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Egg industry plans legal action against the government

By Mike Stones , 02-Jan-2012

British egg producers are to mount a legal challenge to the government’s failure to ban imports of illegally-produced battery cage eggs and egg products.

Going to work on legal action. The BEIC is to challenge the government's decision not to ban illegal egg imports

Going to work on legal action. The BEIC is to challenge the government's decision not to ban illegal egg imports

The British Egg Industry Council (BEIC) has taken the first step towards launching judicial review proceedings by writing to the Department for Environment, Food and Rural Affairs (DEFRA). It has asked the department for a fuller explanation of the government’s decision not to ban the imports.

“The BEIC’s legal advice is that the government has incorrectly interpreted the law and it believes that the government must not condone the importation of illegal battery cage eggs and egg products into the UK,” according to a council statement.

The BEIC wants government to conduct proper checks of imported eggs, egg products and products containing eggs entering UK ports, egg packing stations, processing plants, importers and wholesalers.

Unfair competition

Andrew Parker, BBIC chairman said: “British egg producers have invested heavily to meet their legal obligations and improve animal welfare. We now need our government to support them by preventing unfair competition from producers in other countries who have not complied with the ban.”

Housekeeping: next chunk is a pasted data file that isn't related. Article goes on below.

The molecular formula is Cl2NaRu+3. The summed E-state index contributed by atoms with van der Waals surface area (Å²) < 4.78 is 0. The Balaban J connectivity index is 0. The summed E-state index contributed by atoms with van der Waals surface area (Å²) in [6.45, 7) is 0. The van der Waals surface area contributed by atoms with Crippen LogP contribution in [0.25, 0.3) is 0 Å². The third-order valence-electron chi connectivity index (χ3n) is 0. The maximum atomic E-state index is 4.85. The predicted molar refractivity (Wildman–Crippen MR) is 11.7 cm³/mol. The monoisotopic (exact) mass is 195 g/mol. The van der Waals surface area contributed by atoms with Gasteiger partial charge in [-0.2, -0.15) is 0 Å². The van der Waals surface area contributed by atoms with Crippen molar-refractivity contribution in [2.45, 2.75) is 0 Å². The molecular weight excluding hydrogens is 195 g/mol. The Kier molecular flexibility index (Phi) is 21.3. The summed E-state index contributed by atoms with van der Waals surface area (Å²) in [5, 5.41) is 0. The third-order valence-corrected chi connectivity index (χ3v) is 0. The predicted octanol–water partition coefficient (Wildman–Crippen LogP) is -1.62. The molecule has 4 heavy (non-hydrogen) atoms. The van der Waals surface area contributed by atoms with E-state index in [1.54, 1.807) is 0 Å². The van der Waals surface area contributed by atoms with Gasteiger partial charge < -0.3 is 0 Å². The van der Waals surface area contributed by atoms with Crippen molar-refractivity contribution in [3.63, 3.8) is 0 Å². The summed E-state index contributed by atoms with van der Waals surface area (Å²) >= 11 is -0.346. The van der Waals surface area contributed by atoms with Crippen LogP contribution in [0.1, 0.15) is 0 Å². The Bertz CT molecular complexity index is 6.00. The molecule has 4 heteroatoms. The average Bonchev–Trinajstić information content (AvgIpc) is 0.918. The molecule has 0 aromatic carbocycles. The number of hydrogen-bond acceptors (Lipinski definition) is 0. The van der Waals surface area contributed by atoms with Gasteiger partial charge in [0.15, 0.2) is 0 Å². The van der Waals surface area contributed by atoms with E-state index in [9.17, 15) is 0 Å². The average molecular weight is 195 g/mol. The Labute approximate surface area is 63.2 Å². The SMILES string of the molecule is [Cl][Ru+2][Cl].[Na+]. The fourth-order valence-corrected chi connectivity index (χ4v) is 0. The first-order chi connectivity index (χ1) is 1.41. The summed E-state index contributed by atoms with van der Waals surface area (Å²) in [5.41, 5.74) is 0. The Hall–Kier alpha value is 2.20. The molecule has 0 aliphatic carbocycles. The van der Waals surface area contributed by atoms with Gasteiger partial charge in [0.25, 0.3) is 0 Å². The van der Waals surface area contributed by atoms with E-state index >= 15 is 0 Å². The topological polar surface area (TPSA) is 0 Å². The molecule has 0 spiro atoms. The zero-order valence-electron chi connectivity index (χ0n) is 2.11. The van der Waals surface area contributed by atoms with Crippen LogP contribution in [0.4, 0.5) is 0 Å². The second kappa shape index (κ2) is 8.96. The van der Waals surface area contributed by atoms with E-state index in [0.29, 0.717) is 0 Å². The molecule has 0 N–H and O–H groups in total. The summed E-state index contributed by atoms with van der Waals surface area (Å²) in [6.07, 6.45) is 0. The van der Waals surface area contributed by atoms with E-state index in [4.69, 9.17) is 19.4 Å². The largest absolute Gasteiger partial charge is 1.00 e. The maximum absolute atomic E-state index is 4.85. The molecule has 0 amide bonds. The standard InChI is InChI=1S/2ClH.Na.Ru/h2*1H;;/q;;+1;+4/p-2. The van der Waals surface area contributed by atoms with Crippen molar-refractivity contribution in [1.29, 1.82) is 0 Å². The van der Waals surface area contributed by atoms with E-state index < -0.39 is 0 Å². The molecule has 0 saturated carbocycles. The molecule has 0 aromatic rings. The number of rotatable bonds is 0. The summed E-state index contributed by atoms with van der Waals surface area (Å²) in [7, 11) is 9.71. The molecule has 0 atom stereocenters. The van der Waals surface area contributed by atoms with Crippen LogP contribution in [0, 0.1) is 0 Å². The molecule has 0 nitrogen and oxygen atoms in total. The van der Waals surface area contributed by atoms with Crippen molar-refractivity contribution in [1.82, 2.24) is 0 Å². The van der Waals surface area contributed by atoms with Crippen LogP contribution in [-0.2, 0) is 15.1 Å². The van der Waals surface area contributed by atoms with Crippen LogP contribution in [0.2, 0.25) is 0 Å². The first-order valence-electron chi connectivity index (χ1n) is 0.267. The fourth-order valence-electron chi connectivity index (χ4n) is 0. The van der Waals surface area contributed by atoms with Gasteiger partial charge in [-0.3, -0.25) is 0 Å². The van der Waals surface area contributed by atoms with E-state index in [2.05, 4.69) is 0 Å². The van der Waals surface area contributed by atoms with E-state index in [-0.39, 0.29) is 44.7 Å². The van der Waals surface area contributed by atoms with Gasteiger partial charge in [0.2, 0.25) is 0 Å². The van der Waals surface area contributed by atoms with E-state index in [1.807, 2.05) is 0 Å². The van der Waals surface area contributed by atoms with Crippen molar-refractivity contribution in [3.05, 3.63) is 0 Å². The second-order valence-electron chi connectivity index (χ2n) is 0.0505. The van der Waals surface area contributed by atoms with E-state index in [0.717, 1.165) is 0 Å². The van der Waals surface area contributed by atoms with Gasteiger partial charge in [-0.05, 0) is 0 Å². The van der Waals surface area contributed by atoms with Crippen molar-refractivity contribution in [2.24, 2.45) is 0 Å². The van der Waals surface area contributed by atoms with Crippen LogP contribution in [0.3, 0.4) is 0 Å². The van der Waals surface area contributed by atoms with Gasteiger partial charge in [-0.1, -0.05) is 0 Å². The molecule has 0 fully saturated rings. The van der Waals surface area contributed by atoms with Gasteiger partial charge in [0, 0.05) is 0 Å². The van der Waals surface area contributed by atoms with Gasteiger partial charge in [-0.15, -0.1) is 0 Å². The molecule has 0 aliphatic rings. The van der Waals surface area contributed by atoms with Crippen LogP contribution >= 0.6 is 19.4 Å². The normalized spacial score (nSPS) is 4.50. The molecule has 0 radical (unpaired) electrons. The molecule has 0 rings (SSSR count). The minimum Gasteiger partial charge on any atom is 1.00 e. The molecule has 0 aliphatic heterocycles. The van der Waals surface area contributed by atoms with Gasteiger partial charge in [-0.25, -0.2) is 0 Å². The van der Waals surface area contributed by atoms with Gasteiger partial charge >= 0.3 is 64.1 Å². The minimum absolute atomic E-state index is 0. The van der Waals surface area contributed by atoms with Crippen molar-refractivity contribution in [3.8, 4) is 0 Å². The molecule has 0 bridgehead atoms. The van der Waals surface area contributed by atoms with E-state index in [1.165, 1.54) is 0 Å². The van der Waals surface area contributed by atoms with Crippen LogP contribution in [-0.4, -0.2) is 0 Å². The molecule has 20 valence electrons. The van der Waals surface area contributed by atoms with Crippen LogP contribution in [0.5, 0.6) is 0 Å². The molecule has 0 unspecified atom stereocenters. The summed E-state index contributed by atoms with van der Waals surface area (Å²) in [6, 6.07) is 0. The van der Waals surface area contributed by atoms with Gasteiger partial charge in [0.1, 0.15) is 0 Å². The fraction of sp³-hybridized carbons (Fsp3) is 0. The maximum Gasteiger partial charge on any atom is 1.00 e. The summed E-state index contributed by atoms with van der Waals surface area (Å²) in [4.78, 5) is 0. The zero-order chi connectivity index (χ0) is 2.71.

British egg producers have invested £400M on phasing out barren battery cages, to meet the requirements of EU legislation which came into force on 1 January 2012. All British Lion cage eggs now come from new, enriched colony cages.

Egg producers in 13 EU countries, including Spain, Italy and Poland, have not fully complied with the ban, said the BEIC. About one-quarter of EU cage egg production is now illegal, with more than 50M hens still being kept in barren battery cages, producing more than 40M eggs a day, it added.

A DEFRA spokesperson said: “Given the very significant legal and financial implications of introducing such a ban, coupled with practical difficulties in enforcing it, it is not a realistic option. To protect consumers from buying eggs from battery cages we have worked closely with the major food processors and retailers who have agreed not to supply these eggs or use them in their own foods.”

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